Records reviewed by the Washington Post show that the FBI and ICE have been scanning through Americans’ state driver’s license photos using facial recognition technology without consent. The agencies use photos from state Department of Motor Vehicles databases to run these searches, which are extremely frequent, records show.
The Post obtained this disturbing information through a records request from Georgetown Law researchers, which handed its findings over to the paper.
Huge swaths of Americans have their photos stored with the DMV, many more than those who have been fingerprinted by a police station. By accessing this information, the FBI and ICE have access to photos of most American adults, not just those who have been suspected of committing a crime.
Politicians in Congress have criticised the use of DMV databases for this purpose.
“Law enforcement’s access of state databases [like the DMV is] often done in the shadows with no consent,” House Oversight Committee Chairman Elijah Cummings told the Post in a statement.
“They’ve just given access to that to the FBI,” Rep. Jim Jordan said at a hearing about the technology last month. “No individual signed off on that when they renewed their driver’s license, got their driver’s licenses. They didn’t sign any waiver saying, ‘Oh, it’s okay to turn my information, my photo, over to the FBI.’ No elected officials voted for that to happen.”
From the Post:
The records show the technology already is tightly woven into the fabric of modern law enforcement. They detailed the regular use of facial recognition to track down suspects in low-level crimes, including cashing a stolen check and petty theft. And searches are often executed with nothing more formal than an email from a federal agent to a local contact, the records show. [...]
The records also underscore the conflicts between the laws of some states and the federal push to find and deport undocumented immigrants. Though Utah, Vermont and Washington allow undocumented immigrants to obtain full driver’s licenses or more-limited permits known as driving privilege cards, ICE agents have run facial-recognition searches on those DMV databases.
According to a report by the Government Accountability Office last month, the FBI has requested 390,000 facial recognition searches of databases that include DMV photos since 2011.
“It’s really a surveillance-first, ask-permission-later system,” Jake Laperruque, a senior counsel at the Project on Government Oversight, told the Post. “People think this is something coming way off in the future, but these [facial-recognition] searches are happening very frequently today. The FBI alone does 4,000 searches every month, and a lot of them go through state DMVs.”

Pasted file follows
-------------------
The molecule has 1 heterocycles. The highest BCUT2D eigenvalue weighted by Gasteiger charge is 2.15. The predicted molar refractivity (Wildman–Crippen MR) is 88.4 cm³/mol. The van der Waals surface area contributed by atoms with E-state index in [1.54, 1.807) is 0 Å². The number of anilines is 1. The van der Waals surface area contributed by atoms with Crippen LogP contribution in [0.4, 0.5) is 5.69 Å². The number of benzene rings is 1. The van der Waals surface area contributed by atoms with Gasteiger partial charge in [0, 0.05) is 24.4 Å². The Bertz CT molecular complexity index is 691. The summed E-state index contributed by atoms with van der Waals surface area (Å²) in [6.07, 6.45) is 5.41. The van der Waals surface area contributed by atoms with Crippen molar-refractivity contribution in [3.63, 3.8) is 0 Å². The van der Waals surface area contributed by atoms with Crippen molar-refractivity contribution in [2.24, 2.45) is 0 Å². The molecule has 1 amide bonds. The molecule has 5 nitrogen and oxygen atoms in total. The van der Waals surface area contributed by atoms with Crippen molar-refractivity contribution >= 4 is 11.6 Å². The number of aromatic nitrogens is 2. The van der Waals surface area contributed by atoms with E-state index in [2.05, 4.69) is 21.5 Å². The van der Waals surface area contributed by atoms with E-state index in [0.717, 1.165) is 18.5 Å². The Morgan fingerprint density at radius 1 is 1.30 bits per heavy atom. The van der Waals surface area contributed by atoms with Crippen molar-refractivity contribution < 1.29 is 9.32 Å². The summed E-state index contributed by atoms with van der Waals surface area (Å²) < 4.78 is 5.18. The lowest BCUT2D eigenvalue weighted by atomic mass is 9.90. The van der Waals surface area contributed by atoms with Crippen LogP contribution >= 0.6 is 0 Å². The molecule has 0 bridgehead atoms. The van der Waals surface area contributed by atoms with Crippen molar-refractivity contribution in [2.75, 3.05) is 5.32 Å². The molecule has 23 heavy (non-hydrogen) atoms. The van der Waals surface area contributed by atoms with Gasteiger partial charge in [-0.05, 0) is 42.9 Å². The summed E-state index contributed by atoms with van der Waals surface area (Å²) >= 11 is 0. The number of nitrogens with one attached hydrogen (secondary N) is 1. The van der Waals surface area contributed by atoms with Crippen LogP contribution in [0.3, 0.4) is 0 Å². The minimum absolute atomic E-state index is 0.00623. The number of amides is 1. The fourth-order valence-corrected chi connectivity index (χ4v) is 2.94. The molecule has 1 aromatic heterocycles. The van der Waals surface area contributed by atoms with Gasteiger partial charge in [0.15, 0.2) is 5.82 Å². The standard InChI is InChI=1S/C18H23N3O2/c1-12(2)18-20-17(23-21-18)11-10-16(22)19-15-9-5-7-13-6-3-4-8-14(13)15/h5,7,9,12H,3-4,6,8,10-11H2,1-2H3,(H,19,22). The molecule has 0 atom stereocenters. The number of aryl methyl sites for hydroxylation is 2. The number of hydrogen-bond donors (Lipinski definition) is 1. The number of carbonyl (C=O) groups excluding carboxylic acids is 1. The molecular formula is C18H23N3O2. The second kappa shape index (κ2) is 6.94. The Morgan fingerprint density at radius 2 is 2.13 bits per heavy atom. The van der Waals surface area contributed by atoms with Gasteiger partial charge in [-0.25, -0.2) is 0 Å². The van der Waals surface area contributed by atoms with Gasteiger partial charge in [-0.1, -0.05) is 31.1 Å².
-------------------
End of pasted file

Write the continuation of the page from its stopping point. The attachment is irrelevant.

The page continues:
This system is a major concern for undocumented immigrants, who have driving rights in many states. New York recently passed a law allowing undocumented people to hold driver’s licences, and other states have pending legislation on the issue. But these immigrants have not been aware that by getting a license, they are allowing themselves to be part of a database that could be searched by ICE.
“The state has told [undocumented immigrants], has encouraged them, to submit that information. To me, it’s an insane breach of trust to then turn around and allow ICE access to that,” Clare Garvie, a senior associate at the Georgetown Law’s Center on Privacy and Technology, told the Post.
ICE declined to answer questions from the Post. In a statement, an ICE spokesperson said “investigative techniques are generally considered law-enforcement sensitive.”
Last month, the FBI testified in Congress about the surveillance techniques. Deputy Assistant Director Kimberly Del Greco said at that hearing that the use of facial recognition technology was crucial “to preserve our nation’s freedoms, ensure our liberties are protected, and preserve our security.”
It seems to us that this technology isn’t doing much to “preserve our freedoms,” but what do we know!
Read the rest of the story over at the Post.